Just because a home is brand new does not mean that it will be free of any issues or problems. Thankfully, most new construction homes come with one or more warranties that protect you in the event of an unexpected mishap early in your ownership. Ask the builder about a short term, whole-house warranty and any longer structural warranties available. You will want to know what the various warranties include and when they will expire. Set reminders in your calendar to renew before the end date to ensure you do not lapse in protection. While you can always buy your own home warranty, you should expect that the builder will cover you to some extent for at least the first several years.
What are the standard finishes?
Does a base cost look too good to be true? That might be because the builder is expecting you to invest more when it comes to finishes such as flooring, lighting, plumbing and countertops. You should ask what types of finishes are included, ask for brand names or pictures of previously completed homes. The best option would be to go through the model unit or homes the builder has recently completed that are inline with your budget. Have the builder or sales representative point out what is considered standard and what would be an upgrade. You likely will not select all your finishes until after you’ve gone under contract, so it is important to determine from the beginning what level of finishes and/or appliances you can expect to be included in the home’s base price. Even little things like cabinet knobs can add up quickly.
Are you allowed to purchase your own appliances or materials?
What are your options if you have had your heart set on something specific for your home, but the builder does not offer it? You can ask if it is possible for you to purchase certain items or materials yourself and still have the builder install them. I have worked with clients that have connections to wood flooring vendors or window suppliers and they could financially benefit from tapping into those personal relationships. Many builders likely have their own connections with various suppliers and therefore may not let you purchase your own materials, but they might let you bring in your own appliances. If the answer is no to purchasing outside of the builders connections, consider what included items are less eye catching or meaningful; think sinks and toilets. This could be an area to save money if you would rather keep those details to a standard level vs an upgrade. It never hurts to ask and is always smarter to know the answer upfront. Keep in mind that, in terms of appliances, you will likely still have to make some personal purchases, in terms of washers, dryers, and refrigerators.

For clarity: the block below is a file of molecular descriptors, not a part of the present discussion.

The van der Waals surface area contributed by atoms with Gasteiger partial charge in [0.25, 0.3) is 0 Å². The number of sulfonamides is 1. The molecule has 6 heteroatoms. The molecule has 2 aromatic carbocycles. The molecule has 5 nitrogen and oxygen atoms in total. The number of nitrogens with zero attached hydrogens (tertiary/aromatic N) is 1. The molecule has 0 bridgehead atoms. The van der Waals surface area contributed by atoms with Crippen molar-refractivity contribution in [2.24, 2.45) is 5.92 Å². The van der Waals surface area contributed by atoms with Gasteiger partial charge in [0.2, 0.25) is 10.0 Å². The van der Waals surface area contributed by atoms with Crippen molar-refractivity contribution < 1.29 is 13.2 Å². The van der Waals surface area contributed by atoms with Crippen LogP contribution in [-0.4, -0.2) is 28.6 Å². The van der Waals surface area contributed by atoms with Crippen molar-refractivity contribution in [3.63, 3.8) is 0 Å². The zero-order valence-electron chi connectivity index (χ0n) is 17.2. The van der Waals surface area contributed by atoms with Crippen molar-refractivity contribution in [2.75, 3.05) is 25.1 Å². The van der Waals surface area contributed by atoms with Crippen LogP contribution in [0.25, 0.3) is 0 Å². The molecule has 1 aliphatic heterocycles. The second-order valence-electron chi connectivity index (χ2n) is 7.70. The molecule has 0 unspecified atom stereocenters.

If you can bring in your own materials or appliances, will you get credits?
Your builder may allow you to purchase some materials on your own, but how is that financially handled. If the base price of your new construction home includes a kitchen sink that is worth $200, but you would like to upgrade and purchase a sink on your own that costs $400 – will you get $200 off the final purchase price? Or vice versa, if you find an area to save some money, can you apply that same value to another area of your home? Some builders offer credits for any upgrades or self-purchased materials or appliances, while with others you will just have to eat the cost of the originally included item. Credits are a nice and can help you truly customize your home, but that may not be the standard practice. Make sure to get a firm understanding if there is any give and take permitted. This may vary from builder to builder so make sure and clarify. It is also a great time to get an understand of why or why not they permit this. There might be a very logical reason and they could suggest other areas to apply a checks and balance system towards.
Is landscaping included?